The CFAP is your opportunity to get a reliable and good paying job on board a commercial fishing vessel in the state of Rhode Island. We will give you the training and experience that you need to better your skills and make you a candidate for this exciting and rewarding position. Email completed application to email@example.com or mail to PO Box 5161 Wakefield RI 02880
CFAP is a crew training program designed and offered by the East Farm Commercial Fisheries Center of Rhode Island and in cooperation with the University of Rhode Island, commercial fishermen, and the supporting shoreline businesses of Point Judith. The training will provide essential knowledge and skills to hard-working, self-motivated, and dependable men and women. Upon graduation, participants will have the potential to become the next generation of conservation-minded fishermen and secure full time employment aboard local commercial fishing vessels.
The program consists of hands-on and classroom-based training sessions. Hands-on components will include safety training, seamanship, navigation, basic vessel maintenance. gear design and repair. Classroom sessions will include fishing as a business, Rhode Island fisheries management and regulations, cooperative research, data collection, species identification, and discussion about the ethics of responsible fishing practices. Training locations will consist of both Point Judith and Kingston, Rhode Island. The program will start June 25th, 2018. CFAP is fuly funded by Real Jobs Rhode Island.
We Realize that not all fisheries are a good fit for everyone. Because of this, in 2018 we will be offering different career paths, such as rod and real-head boat and private charter boats, scalloping, gillnetting, lobster and fish pots, and trawling. Trainings will be tailored towards different fisheries, and students will be able to choose the path they feel best meets their interests.
Operating Spring, Summer, and Fall with some boats operating during the Winter, Rhode Island is home to over 200 charter boats. These boats are chartered for numerous occasions, including off-shore tuna trips, inshore fishing trips around Block Island, and to Coxes Ledge, burials at sea, shark cage diving, and even lighthouse and windfarm tours. Deckhands can expect to be at the boat before sunrise and go out fishing anywhere from 4 hours to 2 days depending on the vessel and trip type. Deckhands on these vessels are paid per trip by the captain and also tipped by those chartering on the vessel. In this industry, having an outgoing personality is key!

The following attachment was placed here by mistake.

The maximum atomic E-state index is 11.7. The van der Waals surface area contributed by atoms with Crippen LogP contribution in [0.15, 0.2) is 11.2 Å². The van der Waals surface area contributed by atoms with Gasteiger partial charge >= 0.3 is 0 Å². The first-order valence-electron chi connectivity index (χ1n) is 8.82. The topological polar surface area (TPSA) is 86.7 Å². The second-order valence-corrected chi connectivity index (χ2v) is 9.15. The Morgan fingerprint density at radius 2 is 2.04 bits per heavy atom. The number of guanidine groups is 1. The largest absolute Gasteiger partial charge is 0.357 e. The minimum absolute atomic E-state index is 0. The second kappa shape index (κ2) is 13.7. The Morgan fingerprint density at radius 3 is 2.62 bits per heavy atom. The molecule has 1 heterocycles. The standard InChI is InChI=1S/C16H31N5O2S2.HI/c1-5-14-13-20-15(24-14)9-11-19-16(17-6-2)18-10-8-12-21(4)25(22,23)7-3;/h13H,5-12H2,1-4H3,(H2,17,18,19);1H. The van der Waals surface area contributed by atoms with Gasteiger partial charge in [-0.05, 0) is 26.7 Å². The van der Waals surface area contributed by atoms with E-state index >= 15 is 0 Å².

Rhode Island is home to a small inshore scallop fleet that operates year round. These vessels are generally 30-60 feet in length and trips last anywhere from 10 hours to 2 days. Scalloping consists of towing a large dredge (pictured above) behind the boat for an hour. During this timea deckhand will spend time picking the deck, shucking scallops, filleting monkfish, and preparing for the dredge to be hauled back. Deckhands in this industry must be well fit, able to stand for hours, and be strong enough to work with the dredge.
Another small Rhode Island fleet is the Gillnet fleet. These vessels range in size from 25 to 50 feet in length. The trip length on these vessels is anywhere from 8 hours to 4 days. Gillnetting vessels here in Rhode Island target numerous species including skate, dogfish, monkfish, and fluke. Vessel crew size is usually 2- 4 people. Deckhand responsibilities may include cleaning, net repair, handling fish, and basic vessel maintenance.
In Rhode Island we have both an inshore and offshore fleet of lobster boats. The inshore fleet consists of smaller boats ranging from 20 to 50 feet. These boats generally leave the docks early morning between the hours of 3 and 6 and return between the early afternoon and sunset. Many of these boats do not just engage in lobstering, but use other forms of traps to capture fish, crabs, and whelk. The deckhands will be working with bait and stacking heavy traps on deck. Offshore lobstering is a bit different. Boats are much larger and trips range from 4 days to a week. These boats do not participate in other fisheries and have a crew of 3 to 6 people. Deckhand responsibilities range from stringing bait, to cooking, cleaning, handling lobsters and fish, and basic vessel maintenance.
The largest commercial fishing fleet in Rhode Island is the trawlers. These vessels range in size from 30 to 100 feet and trawl for numerous species depending on the season. As with other fisheries, duration of the trip varies with vessel size. Trips can range from 8 hours to 10 days. On a trawler, crew sizes also range in size from a 2-person crew to about 6 people. Deckhand responsibilities include cooking, cleaning, sorting fish, helping stock the boat, and other basic maintenance needs.